I was doing this pretty late, so I may have reversed the “degenerate” commentary periodically. Basically, if I’m attacking, modifiers to my foe’s defenses and attacks and my defenses until my next turn make sense. Likewise, if I’m attacking, I might do stuff that impacts my own next turn. But if I’m attacking, my foe’s next turn is what’s coming next, and “this turn” doesn’t make much sense. Or maybe the other way around. In any case, only one really makes sense.
If I’m defending, I’ve already attacked. Nothing I do can impact that retroactively. But I can certainly impact my foe’s current and following attacks, following defenses, or my own next actions when my turn comes again. I try and make sense of that in my commentary below.Sorry if I have confused myself or others!

  1. I get a bonus to my attack this turn in exchange for a likely bonus to my foe’s attacks against me on his next turn. This one doesn’t make sense, since “foes’ next turn” is too far away to matter. This one’s right out.
  2. This one is interesting, in that it’s like a Telegraphic Attack, but instead of being easier to defend against on this blow, it would make your next blow easier. If I did this, it’d be something like “you get +4 on your attack, but your foe is at +4 to defend for your entire next turn.” This still seems like “bad idea” to me.
  3. A bonus to my attack roll that modifies the foe’s attack on his upcoming turn. Maybe a different kind of Telegraphic Attack, that isn’t easier to defend against, but makes me easier to hit – maybe “Predictable Attack.” +4 to my hit roll this turn in exchange for +4 to his hit roll next turn. This invites abuse, I think. Probably a bad idea.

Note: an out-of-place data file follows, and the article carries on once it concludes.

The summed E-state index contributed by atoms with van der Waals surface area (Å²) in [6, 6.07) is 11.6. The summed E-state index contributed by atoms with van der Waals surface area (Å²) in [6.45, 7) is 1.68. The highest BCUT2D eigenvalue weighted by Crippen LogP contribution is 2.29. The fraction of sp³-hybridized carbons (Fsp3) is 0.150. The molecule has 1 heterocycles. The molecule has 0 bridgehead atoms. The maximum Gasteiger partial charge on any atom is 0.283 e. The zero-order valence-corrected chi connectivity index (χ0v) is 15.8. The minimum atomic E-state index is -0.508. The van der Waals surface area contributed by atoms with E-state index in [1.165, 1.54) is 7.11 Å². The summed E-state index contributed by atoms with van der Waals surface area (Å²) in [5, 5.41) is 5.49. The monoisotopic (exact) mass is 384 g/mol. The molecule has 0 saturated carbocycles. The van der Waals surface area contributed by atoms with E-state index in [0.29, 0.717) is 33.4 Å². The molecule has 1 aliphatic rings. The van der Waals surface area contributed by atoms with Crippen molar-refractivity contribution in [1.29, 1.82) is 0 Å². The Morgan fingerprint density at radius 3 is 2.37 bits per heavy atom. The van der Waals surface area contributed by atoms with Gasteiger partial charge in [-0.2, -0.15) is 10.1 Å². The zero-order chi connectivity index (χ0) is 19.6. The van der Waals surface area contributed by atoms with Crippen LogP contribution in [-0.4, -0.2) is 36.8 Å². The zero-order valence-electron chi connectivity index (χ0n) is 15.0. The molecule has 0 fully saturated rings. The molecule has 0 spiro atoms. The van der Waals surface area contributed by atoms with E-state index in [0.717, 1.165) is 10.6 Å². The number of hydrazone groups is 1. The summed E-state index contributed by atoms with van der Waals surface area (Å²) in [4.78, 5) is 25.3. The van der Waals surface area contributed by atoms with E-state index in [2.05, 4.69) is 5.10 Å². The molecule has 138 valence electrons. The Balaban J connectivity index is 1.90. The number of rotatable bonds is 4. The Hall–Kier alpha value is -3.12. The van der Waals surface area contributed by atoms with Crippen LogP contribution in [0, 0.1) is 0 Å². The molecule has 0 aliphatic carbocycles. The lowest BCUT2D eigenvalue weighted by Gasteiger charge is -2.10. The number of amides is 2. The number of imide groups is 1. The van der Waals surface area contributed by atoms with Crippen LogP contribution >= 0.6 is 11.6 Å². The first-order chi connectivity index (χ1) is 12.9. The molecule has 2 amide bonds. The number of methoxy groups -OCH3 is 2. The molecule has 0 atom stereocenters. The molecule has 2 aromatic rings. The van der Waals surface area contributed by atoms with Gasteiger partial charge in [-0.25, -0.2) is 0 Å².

4. A bonus to my attack roll this turn that probably provides a penalty to my own hit rolls on the following turn. “Unbalancing Attack?” If I did it, it’d be something like +2 to this attack, in exchange for -4 on your next one, maybe even a -4 to DX instead!
  5. A bonus to my attack now that impacts my defenses on my following turn, of course negatively. Seems a lot like #4, and maybe make them degenerate: that -4 to DX also gives -2 to Parry and Block, and -1 to Dodge.
  6. A bonus to my attack that modifies my attacks this turn? The only thing I could think of here is (say) shifting bonuses or penalties between multiple attacks in some way. So instead of Rapid Strike being -6/-6, you can throw one at -3/-9. That might allow a -6 attack to the vitals, followed by a -9 to the torso. 
  7. A bonus to my own defense that gives my foe a bonus to his attacks next turn? Sounds complicated. 
  8. Likewise here, a bonus to my defenses that gives my foe a bonus to his defenses . . . actually, maybe this one isn’t so bad.
  9. Degenerate with #7
  10. Degenerate with #8
  11. A bonus to my defense that likely gives my next attack a penalty to hit? That one might actually be worth looking at. I put myself in a good position to defend against one blow, which puts me in a bad position to attack the following round.